I review Sealskin by Su Bristow.
What happens when magic collides with reality? Donald is a young fisherman, eking out a lonely living on the west coast of Scotland. One night he witnesses something miraculous … and makes a terrible mistake. His action changes lives – not only his own, but those of his family and the entire tightly knit community in which they live. Can he ever atone for the wrong he has done, and can love grow when its foundation is violence?
Based on the legend of the selkies – seals who can transform into people – Sealskin is a magical story, evoking the harsh beauty of the landscape, the resilience of its people, both human and animal, and the triumph of hope over fear and prejudice. With exquisite grace, Exeter Novel Prize-winner Su Bristow transports us to a different world, subtly and beautifully exploring what it means to be an outsider, and our innate capacity for forgiveness and acceptance.
Rich with myth and magic, Sealskin is, nonetheless, a very human story, as relevant to our world as to the timeless place in which it is set. And it is, quite simply, unforgettable. For fans of Angela Carter, Eowyn Ivey, Alice Hoffmann and Geraldine Brooks.
Selkies are seals who come ashore and shed their skin to become human, and come from Scottish folklore. Sealskin weaves this legend into a wonderfully written and captivating tale. I found the concept of this very interesting, and this side of Sealskin is indeed engaging and beautiful.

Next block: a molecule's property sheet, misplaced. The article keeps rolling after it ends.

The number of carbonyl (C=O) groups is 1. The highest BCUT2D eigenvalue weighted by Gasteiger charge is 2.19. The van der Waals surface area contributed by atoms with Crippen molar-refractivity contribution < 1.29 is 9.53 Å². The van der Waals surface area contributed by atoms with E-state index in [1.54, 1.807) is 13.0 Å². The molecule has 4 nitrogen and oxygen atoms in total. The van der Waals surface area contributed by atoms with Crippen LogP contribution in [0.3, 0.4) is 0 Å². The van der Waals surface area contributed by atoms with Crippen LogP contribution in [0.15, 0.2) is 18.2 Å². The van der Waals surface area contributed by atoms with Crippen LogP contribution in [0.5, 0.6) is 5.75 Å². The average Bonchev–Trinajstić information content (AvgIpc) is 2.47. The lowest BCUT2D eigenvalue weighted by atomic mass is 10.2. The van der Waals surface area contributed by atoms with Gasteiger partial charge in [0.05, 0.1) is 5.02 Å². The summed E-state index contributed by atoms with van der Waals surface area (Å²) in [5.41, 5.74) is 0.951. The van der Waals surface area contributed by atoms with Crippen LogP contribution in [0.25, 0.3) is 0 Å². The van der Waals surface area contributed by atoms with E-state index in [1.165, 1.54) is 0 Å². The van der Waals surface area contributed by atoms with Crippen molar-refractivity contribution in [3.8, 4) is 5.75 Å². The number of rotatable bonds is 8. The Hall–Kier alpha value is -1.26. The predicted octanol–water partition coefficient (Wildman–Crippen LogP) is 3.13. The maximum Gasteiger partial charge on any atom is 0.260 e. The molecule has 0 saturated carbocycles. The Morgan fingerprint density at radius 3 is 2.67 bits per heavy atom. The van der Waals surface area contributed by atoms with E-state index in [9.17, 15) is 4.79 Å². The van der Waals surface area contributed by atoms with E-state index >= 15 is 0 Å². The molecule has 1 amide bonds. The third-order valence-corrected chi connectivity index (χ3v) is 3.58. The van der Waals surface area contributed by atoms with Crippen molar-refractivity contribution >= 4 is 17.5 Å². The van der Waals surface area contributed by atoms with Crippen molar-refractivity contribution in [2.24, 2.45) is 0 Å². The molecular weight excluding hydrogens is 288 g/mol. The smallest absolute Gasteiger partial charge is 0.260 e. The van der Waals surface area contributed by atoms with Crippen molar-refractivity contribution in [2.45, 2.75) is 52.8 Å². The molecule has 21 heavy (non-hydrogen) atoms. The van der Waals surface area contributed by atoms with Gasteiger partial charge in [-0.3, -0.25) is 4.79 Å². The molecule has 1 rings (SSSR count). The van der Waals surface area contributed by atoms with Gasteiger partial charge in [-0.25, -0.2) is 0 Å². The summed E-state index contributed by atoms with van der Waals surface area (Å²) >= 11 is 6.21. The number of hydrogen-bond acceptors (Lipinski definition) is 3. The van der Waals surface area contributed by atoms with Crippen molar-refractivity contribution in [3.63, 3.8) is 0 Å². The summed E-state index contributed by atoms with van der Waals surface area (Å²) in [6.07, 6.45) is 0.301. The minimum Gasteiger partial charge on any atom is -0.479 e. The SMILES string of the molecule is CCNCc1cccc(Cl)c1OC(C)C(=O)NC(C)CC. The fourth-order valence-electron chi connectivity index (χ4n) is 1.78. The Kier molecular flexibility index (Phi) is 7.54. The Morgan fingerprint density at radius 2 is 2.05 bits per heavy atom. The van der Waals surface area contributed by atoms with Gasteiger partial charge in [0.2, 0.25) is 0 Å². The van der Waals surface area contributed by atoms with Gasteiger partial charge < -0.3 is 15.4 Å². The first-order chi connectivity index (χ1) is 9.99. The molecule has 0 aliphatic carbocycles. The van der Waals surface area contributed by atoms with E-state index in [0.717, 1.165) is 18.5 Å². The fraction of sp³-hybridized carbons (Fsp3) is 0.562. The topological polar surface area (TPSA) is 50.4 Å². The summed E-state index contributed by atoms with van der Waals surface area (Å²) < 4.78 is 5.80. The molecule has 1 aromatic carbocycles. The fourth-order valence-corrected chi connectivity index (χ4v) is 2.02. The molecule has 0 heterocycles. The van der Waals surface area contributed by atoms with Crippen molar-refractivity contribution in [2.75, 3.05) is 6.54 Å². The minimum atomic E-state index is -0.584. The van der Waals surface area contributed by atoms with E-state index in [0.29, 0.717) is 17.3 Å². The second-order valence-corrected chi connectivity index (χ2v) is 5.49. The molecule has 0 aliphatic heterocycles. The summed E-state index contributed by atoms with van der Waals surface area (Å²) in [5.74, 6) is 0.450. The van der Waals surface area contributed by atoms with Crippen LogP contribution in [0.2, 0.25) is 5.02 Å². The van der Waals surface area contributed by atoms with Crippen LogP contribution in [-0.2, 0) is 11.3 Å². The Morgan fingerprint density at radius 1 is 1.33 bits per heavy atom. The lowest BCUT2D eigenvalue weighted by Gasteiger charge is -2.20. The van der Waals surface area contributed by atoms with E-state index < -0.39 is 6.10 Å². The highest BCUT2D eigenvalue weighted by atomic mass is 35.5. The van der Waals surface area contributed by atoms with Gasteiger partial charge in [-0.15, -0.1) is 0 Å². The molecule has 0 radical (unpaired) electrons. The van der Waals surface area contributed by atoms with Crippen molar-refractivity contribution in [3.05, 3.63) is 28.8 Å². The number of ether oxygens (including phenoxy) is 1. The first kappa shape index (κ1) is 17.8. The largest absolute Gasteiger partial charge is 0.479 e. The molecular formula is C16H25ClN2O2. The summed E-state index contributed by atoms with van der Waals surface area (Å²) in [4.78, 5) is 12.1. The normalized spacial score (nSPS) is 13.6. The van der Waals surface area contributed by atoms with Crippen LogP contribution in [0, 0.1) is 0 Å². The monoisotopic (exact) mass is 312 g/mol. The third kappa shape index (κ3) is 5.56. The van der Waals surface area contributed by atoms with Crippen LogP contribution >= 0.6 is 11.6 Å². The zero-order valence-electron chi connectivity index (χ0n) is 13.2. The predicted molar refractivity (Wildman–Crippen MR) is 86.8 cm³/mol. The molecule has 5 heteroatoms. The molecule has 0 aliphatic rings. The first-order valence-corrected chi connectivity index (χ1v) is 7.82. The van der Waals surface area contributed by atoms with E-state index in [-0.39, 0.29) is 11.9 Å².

But, while all of the above may be true, what is also true is that this book begins with the rape of a young woman. Overcome by her beauty, Donald forces himself upon her, then drags her back to his village. She is mute, and remains so, but Donald and his mother take charge. They name her Mhairi, and, since it soon transpires that she is with child, she and Donald are to be married. He promises not to touch her again without permission, and appears to keep that promise. Mhairi is bold and brave and strong, and soon finds her place in the village. She and Donald go on to have another child, and appear to be happy together. But I couldn’t help but see through the cracks of this tale.
Where others see a love story, I see Stockholm syndrome. Where others see forgiveness, I see acceptance. Where others see magic, I see the taming of women, the control, the toxic masculinity. I originally gave Sealskin 4 stars, but I’ve amended that to 3, because, despite how well it might be written, I cannot, in all conscience, get behind this book.
If you can look beyond these themes, Sealskin is an enjoyable book. I enjoy stories that have folklore and legends weaved into them, but I don’t understand why we must use rape as a plot device in such a way. For Mhairi is not on land by choice; she did not consent to the life thrust upon her, and that absence of consent, the absence of the young woman’s voice, strips away the magic of Sealskin.